Please use this identifier to cite or link to this item: http://docs.prosentient.com.au/prosentientjspui/handle/1/11108
Title: External evaluation of the Radiation Therapy Oncology Group brachial plexus contouring protocol: several issues identified.
Authors: Min, Myo
Roos, Daniel
Keating, Elly
Penniment, Michael
Carruthers, Scott
Zanchetta, Lydia
Wong, Karen
Shakeshaft, John
Baxi, Siddhartha
Affiliation: Alan Walker Cancer Centre, Royal Darwin Hospital, Darwin, Northern Territory, Australia; Department of Radiation Oncology, Royal Adelaide Hospital, Adelaide, South Australia, Australia..
Issue Date: 2014
Citation: Journal of medical imaging and radiation oncology 2014; 58(3): 360-8
Abstract: The aims of the study were to evaluate interobserver variability in contouring the brachial plexus (BP) using the Radiation Therapy Oncology Group (RTOG)-approved protocol and to analyse BP dosimetries. Seven outliners independently contoured the BPs of 15 consecutive patients. Interobserver variability was reviewed qualitatively (visually by using planning axial computed-tomography images and anteroposterior digitally reconstructed radiographs) and quantitatively (by volumetric and statistical analyses). Dose-volume histograms of BPs were calculated and compared. We found significant interobserver variability among outliners in both qualitative and quantitative analyses. These were most pronounced for the T1 nerve roots on visual inspection and for the BP volume on statistical analysis. The BP volumes were smaller than those described in the RTOG atlas paper, with a mean volume of 20.8 cc (range 11-40.7 cc) compared with 33 ± 4 cc (25.1-39.4 cc). The average values of mean dose, maximum dose, V60Gy, V66Gy and V70Gy for patients treated with conventional radiotherapy and IMRT were 42.2 Gy versus 44.8 Gy, 64.5 Gy versus 68.5 Gy, 6.1% versus 7.6%, 2.9% versus 2.4% and 0.6% versus 0.3%, respectively. This is the first independent external evaluation of the published protocol. We have identified several issues, including significant interobserver variation. Although radiation oncologists should contour BPs to avoid dose dumping, especially when using IMRT, the RTOG atlas should be used with caution. Because BPs are largely radiologically occult on CT, we propose the term brachial-plexus regions (BPRs) to represent regions where BPs are likely to be present. Consequently, BPRs should in principle be contoured generously.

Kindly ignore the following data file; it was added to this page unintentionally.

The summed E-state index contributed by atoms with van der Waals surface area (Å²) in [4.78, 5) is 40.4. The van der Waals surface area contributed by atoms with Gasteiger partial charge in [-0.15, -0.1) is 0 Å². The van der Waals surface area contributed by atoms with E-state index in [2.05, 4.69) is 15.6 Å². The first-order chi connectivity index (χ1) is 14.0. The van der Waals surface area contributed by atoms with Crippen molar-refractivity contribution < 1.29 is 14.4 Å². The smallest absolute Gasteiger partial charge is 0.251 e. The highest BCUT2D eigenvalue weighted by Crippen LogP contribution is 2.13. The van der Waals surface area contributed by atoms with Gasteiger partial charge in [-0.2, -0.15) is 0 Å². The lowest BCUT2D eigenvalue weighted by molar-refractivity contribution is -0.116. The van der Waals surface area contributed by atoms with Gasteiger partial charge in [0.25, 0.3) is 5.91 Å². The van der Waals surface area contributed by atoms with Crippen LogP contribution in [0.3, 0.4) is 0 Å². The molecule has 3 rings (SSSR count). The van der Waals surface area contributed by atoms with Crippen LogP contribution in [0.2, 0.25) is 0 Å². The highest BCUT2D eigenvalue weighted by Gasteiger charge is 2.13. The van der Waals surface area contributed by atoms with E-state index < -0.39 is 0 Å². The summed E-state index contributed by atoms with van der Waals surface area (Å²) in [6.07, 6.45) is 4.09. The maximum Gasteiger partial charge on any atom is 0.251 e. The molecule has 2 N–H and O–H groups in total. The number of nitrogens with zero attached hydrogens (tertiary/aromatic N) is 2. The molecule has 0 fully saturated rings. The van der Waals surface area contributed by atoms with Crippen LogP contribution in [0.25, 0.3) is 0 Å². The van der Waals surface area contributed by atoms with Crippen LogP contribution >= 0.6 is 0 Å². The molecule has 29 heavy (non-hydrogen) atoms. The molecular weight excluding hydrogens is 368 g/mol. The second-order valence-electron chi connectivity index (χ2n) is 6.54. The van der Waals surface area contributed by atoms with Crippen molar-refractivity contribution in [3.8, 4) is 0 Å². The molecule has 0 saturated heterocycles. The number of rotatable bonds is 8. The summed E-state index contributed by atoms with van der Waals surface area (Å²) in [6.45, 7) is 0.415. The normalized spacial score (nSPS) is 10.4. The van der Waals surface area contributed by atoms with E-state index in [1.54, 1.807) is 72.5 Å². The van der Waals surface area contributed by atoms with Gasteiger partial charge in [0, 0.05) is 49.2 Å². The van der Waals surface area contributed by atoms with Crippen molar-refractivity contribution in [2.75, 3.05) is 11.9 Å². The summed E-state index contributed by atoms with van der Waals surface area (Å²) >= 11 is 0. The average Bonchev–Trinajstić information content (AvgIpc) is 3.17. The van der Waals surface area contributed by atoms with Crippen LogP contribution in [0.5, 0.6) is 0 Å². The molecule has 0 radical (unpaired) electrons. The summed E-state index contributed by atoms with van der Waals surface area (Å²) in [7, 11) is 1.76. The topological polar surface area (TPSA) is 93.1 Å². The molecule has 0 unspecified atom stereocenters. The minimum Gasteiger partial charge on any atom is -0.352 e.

URI: http://docs.prosentient.com.au/prosentientjspui/handle/1/11108
DOI: 10.1111/1754-9485.12175
Type: Clinical Trial
Historical Article
Journal Article
Subjects: Radiation Therapy Oncology Group protocol
brachial plexus
head and neck cancer
intensity-modulated radiotherapy
radiation-induced brachial plexopathy
Aged
Aged, 80 and over
Anatomic Landmarks
Brachial Plexus
Female
Head and Neck Neoplasms
History, Ancient
Humans
Male
Medical Oncology
Middle Aged
Observer Variation
Organ Sparing Treatments
Practice Guidelines as Topic
Radionuclide Imaging
Radiotherapy, Image-Guided
Reproducibility of Results
Sensitivity and Specificity
Tomography, X-Ray Computed
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